(a) the person holds a licence under this Act that authorises the holder to drive a motor vehicle of that class; or

(b) the person—

(i) holds a licence under this Act; and

(ii) has the minimum driving experience required by the regulations for the grant of a licence that would authorise the driving of a motor vehicle of that class; or

(c) the person holds a learner’s permit.

(4) When the holder of a licence under this Act drives a motor vehicle on a road as authorised under subsection (3)(b), the obligations imposed by section 75A(10) to (19) (inclusive) on the holder of a learner’s permit apply to the holder of the licence as if the references in those provisions to a learner’s permit or permit were references to the licence.

(5) Where a court convicts a person of an offence against this section for which the maximum penalty is $5 000 or imprisonment for 1 year, the following provisions apply:

(a) the court must order that the person be disqualified from holding or obtaining a driver’s licence or learner’s permit for such period, being not less than 3 years, as the court thinks fit;

(b) the disqualification prescribed by paragraph (a) cannot be reduced or mitigated in any way or be substituted by any other penalty or sentence;

(c) if the person is the holder of a driver’s licence or learner’s permit—the disqualification operates to cancel the licence or permit as from the commencement of the period of disqualification.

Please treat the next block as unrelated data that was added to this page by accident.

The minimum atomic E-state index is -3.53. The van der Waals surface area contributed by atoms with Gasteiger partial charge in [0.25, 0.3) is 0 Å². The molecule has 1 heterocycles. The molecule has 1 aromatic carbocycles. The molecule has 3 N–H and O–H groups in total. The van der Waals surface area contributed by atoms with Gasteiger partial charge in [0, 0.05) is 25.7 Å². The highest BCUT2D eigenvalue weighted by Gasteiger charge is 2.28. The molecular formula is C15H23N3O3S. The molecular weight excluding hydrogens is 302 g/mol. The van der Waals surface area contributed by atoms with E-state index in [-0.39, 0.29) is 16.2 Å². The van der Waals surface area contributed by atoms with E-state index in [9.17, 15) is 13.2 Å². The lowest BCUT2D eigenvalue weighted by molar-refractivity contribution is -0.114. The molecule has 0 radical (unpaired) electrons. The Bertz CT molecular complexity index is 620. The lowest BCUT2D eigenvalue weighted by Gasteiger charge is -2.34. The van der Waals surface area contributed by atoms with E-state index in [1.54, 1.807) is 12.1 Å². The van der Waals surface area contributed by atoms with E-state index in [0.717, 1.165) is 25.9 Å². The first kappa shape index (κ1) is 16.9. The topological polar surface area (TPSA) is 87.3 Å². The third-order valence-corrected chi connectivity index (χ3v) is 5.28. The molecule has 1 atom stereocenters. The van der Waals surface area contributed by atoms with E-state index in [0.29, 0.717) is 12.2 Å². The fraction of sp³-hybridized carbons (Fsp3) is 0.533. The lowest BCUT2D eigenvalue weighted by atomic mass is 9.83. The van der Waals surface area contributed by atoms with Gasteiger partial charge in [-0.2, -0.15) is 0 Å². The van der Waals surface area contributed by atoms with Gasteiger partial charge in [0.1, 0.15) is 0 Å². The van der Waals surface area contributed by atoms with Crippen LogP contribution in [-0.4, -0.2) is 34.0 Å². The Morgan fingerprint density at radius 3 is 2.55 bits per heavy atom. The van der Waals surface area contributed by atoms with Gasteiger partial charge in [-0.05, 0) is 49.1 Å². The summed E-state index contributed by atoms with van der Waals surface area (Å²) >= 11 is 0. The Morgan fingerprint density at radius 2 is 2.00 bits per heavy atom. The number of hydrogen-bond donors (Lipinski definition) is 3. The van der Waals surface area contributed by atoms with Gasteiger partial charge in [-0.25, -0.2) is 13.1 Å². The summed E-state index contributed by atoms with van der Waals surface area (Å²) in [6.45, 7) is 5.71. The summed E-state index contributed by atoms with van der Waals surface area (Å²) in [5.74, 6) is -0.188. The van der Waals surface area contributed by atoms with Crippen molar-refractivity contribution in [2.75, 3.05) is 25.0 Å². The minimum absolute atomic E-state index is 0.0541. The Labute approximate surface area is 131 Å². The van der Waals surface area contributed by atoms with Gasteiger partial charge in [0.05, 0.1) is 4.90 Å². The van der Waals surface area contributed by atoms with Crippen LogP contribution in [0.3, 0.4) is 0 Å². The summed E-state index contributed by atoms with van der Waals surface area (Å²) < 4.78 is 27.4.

(6) In determining whether an offence is a first or subsequent offence for the purposes of subsection (2), any previous offence against this section or section 91(5) for which the defendant has been convicted will be taken into account, but only if the previous offence was committed within the period of 3 years immediately preceding the date on which the offence under consideration was committed.

(7) In this section—

(a) a reference to a drink driving offence includes a reference to an offence against a law of another State or Territory of the Commonwealth that corresponds to an offence against this Act that is within the ambit of the definition of “drink driving offence” in section 5(1);

(b) a reference to a drug driving offence includes a reference to an offence against a law of another State or Territory of the Commonwealth that corresponds to an offence against this Act that is within the ambit of the definition of “drug driving offence” in section 5(1);